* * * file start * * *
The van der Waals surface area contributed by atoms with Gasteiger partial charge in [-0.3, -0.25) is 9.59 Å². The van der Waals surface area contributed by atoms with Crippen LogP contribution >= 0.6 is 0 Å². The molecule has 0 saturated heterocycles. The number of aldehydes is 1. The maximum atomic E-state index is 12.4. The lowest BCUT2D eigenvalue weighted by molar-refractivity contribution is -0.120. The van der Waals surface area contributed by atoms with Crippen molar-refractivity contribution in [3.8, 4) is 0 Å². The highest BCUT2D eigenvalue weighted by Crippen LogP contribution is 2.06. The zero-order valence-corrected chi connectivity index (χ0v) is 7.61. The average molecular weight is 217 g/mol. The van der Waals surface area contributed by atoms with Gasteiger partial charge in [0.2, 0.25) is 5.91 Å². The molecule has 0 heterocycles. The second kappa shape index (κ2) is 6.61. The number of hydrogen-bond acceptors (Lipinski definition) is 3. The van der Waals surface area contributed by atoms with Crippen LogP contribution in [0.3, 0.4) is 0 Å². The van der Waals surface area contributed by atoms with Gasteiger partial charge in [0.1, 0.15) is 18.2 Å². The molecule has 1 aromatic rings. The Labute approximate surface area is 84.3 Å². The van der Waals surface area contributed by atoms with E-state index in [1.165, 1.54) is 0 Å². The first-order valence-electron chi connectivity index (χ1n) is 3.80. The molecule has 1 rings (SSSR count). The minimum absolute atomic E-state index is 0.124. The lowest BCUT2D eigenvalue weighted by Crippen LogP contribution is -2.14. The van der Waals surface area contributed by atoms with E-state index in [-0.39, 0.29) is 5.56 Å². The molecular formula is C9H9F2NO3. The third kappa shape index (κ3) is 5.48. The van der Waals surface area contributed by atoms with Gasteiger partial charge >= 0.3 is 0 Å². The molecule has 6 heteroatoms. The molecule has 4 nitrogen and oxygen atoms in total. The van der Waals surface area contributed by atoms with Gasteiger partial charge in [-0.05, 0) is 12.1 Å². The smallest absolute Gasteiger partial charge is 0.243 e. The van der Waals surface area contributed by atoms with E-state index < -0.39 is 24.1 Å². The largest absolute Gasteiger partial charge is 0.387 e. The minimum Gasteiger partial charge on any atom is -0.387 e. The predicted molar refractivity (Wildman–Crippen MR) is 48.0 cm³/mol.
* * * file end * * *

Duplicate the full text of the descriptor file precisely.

The van der Waals surface area contributed by atoms with Gasteiger partial charge in [-0.3, -0.25) is 9.59 Å². The van der Waals surface area contributed by atoms with Crippen LogP contribution >= 0.6 is 0 Å². The molecule has 0 saturated heterocycles. The number of aldehydes is 1. The maximum atomic E-state index is 12.4. The lowest BCUT2D eigenvalue weighted by molar-refractivity contribution is -0.120. The van der Waals surface area contributed by atoms with Crippen molar-refractivity contribution in [3.8, 4) is 0 Å². The highest BCUT2D eigenvalue weighted by Crippen LogP contribution is 2.06. The zero-order valence-corrected chi connectivity index (χ0v) is 7.61. The average molecular weight is 217 g/mol. The van der Waals surface area contributed by atoms with Gasteiger partial charge in [0.2, 0.25) is 5.91 Å². The molecule has 0 heterocycles. The second kappa shape index (κ2) is 6.61. The number of hydrogen-bond acceptors (Lipinski definition) is 3. The van der Waals surface area contributed by atoms with Crippen LogP contribution in [0.3, 0.4) is 0 Å². The van der Waals surface area contributed by atoms with Gasteiger partial charge in [0.1, 0.15) is 18.2 Å². The molecule has 1 aromatic rings. The Labute approximate surface area is 84.3 Å². The van der Waals surface area contributed by atoms with E-state index in [1.165, 1.54) is 0 Å². The first-order valence-electron chi connectivity index (χ1n) is 3.80. The molecule has 1 rings (SSSR count). The minimum absolute atomic E-state index is 0.124. The lowest BCUT2D eigenvalue weighted by Crippen LogP contribution is -2.14. The van der Waals surface area contributed by atoms with E-state index in [-0.39, 0.29) is 5.56 Å². The molecular formula is C9H9F2NO3. The third kappa shape index (κ3) is 5.48. The van der Waals surface area contributed by atoms with Gasteiger partial charge >= 0.3 is 0 Å². The molecule has 6 heteroatoms. The molecule has 4 nitrogen and oxygen atoms in total. The van der Waals surface area contributed by atoms with Gasteiger partial charge in [-0.05, 0) is 12.1 Å². The smallest absolute Gasteiger partial charge is 0.243 e. The van der Waals surface area contributed by atoms with E-state index < -0.39 is 24.1 Å². The largest absolute Gasteiger partial charge is 0.387 e. The minimum Gasteiger partial charge on any atom is -0.387 e. The predicted molar refractivity (Wildman–Crippen MR) is 48.0 cm³/mol.